Validity is the property of what it is valid. This adjective (valid), which comes from Latin valĭdus, alludes to what results consistent, plausible, or admissible.

For example: “An excuse of this type is not valid in a field like this”, “The judge considered that the defense attorney’s request was valid”, “Red containers are not valid in this promotion”.


Validity refers to what is consistent or acceptable.

Validity in logic

The concept of validity appears in different contexts. In the field of logic, the validity of an argument is the property that is evidenced when the conclusion is implicit in the premises. It is important to note that an argument can be deductively valid, even if its conclusion is not true.

The next argument It has validity from the logical point of view but its conclusion is not necessarily true:

1. If we are not in April, then we are in May.
2. Today we are not in April.
3. So, we are in May.

While the argument is deductively valid, its conclusion may not be true (it is possible that “Let’s not be in April” and that neither “Let’s be in May”).


A deductive reasoning can have validity in terms of logic but offer a conclusion that is not true.

Disjunctive syllogism

The scheme used to determine if an argument is valid is called disjunctive syllogism, since it presents two options (which we can call p Y what), eliminates one and, therefore, allows us to deduce that we are facing the other. Let’s see an example below, which may be similar to the previous one, although it is not the same:

1. The document is in the right or left drawer.
2. It is not in the drawer on the left.
3. So it is in the drawer on the right.

In a case like this, it is enough to determine the validity of the schema to know if its arguments are also valid, and this is possible by means of the semantics (if it is not possible that the conclusion is false and the premises true) or syntactic (The scheme is valid if there is a deduction of the conclusion starting from the premises and the axioms, using only the allowed rules of inference).

Validity in inductive reasoning and deductive reasoning

Logic also contemplates the inductive reasoning, which consists of studying the tests that give rise to the estimation of the probability of a series of arguments, in the same way as the rules for the construction of strong inductive arguments.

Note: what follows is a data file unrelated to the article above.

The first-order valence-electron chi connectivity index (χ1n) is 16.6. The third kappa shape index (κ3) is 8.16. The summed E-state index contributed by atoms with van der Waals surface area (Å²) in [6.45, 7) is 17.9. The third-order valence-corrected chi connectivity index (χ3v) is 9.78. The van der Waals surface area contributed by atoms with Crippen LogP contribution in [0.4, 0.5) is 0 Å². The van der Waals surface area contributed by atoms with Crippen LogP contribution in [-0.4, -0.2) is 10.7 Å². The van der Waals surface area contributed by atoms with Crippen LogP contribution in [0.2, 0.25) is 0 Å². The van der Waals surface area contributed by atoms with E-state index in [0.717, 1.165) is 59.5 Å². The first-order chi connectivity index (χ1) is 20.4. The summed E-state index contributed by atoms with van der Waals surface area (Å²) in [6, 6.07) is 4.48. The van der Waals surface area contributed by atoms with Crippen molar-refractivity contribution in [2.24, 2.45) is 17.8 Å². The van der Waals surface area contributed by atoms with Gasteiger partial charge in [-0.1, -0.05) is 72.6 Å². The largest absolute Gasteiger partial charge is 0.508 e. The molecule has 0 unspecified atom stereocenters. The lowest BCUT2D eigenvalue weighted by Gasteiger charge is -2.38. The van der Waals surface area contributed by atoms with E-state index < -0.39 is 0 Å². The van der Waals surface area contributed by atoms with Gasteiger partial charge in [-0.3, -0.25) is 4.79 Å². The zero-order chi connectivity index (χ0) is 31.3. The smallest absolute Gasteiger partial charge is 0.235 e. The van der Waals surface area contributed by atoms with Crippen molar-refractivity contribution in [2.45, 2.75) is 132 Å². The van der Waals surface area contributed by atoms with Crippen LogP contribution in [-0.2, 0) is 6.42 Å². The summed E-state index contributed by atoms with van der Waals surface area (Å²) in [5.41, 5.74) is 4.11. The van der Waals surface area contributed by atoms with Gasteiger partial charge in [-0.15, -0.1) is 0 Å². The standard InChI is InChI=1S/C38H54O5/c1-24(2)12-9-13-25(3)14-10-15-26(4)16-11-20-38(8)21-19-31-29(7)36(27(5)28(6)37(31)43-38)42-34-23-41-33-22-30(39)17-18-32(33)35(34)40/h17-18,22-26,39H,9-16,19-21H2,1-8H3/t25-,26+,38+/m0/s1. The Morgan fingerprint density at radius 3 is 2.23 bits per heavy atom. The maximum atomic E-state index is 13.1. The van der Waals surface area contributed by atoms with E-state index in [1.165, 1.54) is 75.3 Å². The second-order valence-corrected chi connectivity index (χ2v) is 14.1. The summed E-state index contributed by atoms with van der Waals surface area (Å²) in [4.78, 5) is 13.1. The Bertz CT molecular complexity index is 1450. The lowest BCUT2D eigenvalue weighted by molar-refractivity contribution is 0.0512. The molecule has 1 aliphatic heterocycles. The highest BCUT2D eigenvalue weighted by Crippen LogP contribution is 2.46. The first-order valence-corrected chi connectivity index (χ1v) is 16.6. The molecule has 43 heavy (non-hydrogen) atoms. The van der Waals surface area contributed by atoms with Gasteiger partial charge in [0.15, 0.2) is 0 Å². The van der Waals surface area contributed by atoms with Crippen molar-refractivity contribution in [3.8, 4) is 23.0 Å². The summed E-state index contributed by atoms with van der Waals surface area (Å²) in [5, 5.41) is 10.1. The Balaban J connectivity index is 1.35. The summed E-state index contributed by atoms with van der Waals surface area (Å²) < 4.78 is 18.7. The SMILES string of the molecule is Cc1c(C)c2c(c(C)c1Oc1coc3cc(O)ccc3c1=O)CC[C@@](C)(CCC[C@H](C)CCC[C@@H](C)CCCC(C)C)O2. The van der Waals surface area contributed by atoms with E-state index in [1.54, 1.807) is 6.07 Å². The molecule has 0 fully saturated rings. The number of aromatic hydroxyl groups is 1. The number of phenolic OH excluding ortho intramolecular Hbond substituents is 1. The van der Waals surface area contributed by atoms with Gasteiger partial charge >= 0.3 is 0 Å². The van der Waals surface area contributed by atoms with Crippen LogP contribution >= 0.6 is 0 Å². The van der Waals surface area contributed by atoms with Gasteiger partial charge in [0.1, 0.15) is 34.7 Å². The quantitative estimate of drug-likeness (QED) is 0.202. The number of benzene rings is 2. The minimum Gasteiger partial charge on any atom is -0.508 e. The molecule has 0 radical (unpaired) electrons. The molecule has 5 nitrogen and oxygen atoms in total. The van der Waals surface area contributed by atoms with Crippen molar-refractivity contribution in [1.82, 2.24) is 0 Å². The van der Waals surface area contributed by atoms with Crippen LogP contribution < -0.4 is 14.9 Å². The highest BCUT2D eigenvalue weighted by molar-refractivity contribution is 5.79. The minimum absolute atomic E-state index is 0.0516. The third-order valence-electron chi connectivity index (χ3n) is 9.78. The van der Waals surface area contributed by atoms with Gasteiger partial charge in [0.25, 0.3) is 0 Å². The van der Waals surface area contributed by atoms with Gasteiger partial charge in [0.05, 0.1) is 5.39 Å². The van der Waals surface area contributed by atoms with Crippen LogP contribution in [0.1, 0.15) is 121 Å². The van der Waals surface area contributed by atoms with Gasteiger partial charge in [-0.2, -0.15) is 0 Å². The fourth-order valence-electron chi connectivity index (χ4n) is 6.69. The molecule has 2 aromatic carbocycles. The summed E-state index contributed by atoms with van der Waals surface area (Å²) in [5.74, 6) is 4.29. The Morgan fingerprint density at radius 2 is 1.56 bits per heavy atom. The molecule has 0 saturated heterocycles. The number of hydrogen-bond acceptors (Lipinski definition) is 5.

This differs from deductive reasoning, described in previous paragraphs, in that it is not possible to determine if an argument is valid; For this reason, when we are faced with an induction, we must evaluate its strength, that is, the degree of probability of obtaining a true conclusion if the premises are also true.

The concept in science and at the legal level

In the field of epistemology, a knowledge is valid when a certain scientific community recognizes it as true and coherent. If a person who defines himself as ufologist maintains that the Earth was created by Martians, it is likely that the scientific community does not consider said “knowledge” as true and, therefore, the statement lacks validity.

Of course, the validity of a theory or an unprecedented statement can not always be evaluated in a short time, but usually a lot of tests and checks are necessary, some of which depend heavily on events that are difficult or impossible to reproduce by force.

History has shown us that science can commit mistakes, since it is not absolute but evolves along with the rest of human knowledge. For this reason, something that today is considered invalid may become an irrefutable truth within a few years, as has happened on many occasions.

Finally, at the legal level, the validity of a rule depends on the satisfaction of material and formal requirements by the same.